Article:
Surgical removal of fibroids that distort the uterine cavity reduced the risk of second-trimester miscarriage to zero in a new study that also found solid evidence linking fibroids to recurrent miscarriage (ie, 3 or more consecutive miscarriages). MORE
Surgical removal of fibroids that distort the uterine cavity reduced the risk of second-trimester miscarriage to zero in a new study that also found solid evidence linking fibroids to recurrent miscarriage (ie, 3 or more consecutive miscarriages).
The study, which was published online September 28 in Human Reproduction, analyzed retrospective and prospective data from 966 women referred to a recurrent miscarriage clinic in Sheffield, United Kingdom. Researchers diagnosed fibroids in 79 women using combined transvaginal ultrasound and hysterosalpingography and removed uterine cavity-distorting (submucosal) fibroids from 25 women by hysteroscopy. Fifty-four women with nondistorting (intramural or subserosal) fibroids and a matched control group of 285 women with unexplained recurrent miscarriages had no intervention. Among the 25 women whose fibroids were removed, subsequent second-trimester miscarriage rates fell from 21.7% to 0%, (P<0.01) raising the live birth rate from 23.3% to 52%.
In addition, the study enabled researchers to calculate the prevalence of fibroids among women with recurrent miscarriages at 8.2% (79/966).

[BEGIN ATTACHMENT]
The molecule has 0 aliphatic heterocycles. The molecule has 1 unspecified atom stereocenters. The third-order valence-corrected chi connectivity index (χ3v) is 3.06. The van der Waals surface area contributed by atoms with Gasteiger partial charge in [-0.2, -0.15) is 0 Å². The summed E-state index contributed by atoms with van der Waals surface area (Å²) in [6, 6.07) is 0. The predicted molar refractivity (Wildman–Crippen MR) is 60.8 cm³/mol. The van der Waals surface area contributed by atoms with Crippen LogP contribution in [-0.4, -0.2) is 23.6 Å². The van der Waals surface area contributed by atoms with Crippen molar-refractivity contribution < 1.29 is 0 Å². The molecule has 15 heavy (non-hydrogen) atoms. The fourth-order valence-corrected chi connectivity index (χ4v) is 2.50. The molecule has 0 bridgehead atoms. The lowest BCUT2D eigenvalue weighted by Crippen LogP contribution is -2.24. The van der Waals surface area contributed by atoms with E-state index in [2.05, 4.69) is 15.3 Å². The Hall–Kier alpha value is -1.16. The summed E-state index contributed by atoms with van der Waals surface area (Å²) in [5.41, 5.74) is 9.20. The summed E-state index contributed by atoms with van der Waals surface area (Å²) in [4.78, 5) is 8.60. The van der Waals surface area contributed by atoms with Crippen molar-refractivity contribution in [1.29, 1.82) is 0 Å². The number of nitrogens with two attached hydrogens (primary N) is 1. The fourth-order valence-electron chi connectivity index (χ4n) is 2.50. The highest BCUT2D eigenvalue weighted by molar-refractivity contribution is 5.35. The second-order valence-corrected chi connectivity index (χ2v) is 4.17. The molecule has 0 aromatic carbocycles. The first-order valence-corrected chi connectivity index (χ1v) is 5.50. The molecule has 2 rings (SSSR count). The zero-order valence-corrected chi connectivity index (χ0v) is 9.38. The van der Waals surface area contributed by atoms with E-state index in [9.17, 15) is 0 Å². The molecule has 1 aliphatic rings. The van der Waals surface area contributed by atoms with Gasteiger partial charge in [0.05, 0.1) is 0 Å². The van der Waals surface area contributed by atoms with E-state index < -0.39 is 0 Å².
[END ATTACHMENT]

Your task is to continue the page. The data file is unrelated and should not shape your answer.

The 54 women with non-distorting fibroids achieved a live birth rate of 70.4% without intervention after referral to the clinic, compared with a 20.6% live birth rate before referral. The second-trimester miscarriage rate in this group dropped from 17.6% to 0%. These results were similar to results for the control group.
The researchers recommend offering hysteroscopic surgery to women with uterine-distorting fibroids who have suffered 1 or more second-trimester miscarriages but not to women with intramural or subserosal fibroids. A limitation of the study is lack of a control group for women who underwent surgery to remove fibroids, which precluded determining how the women would have fared without surgery.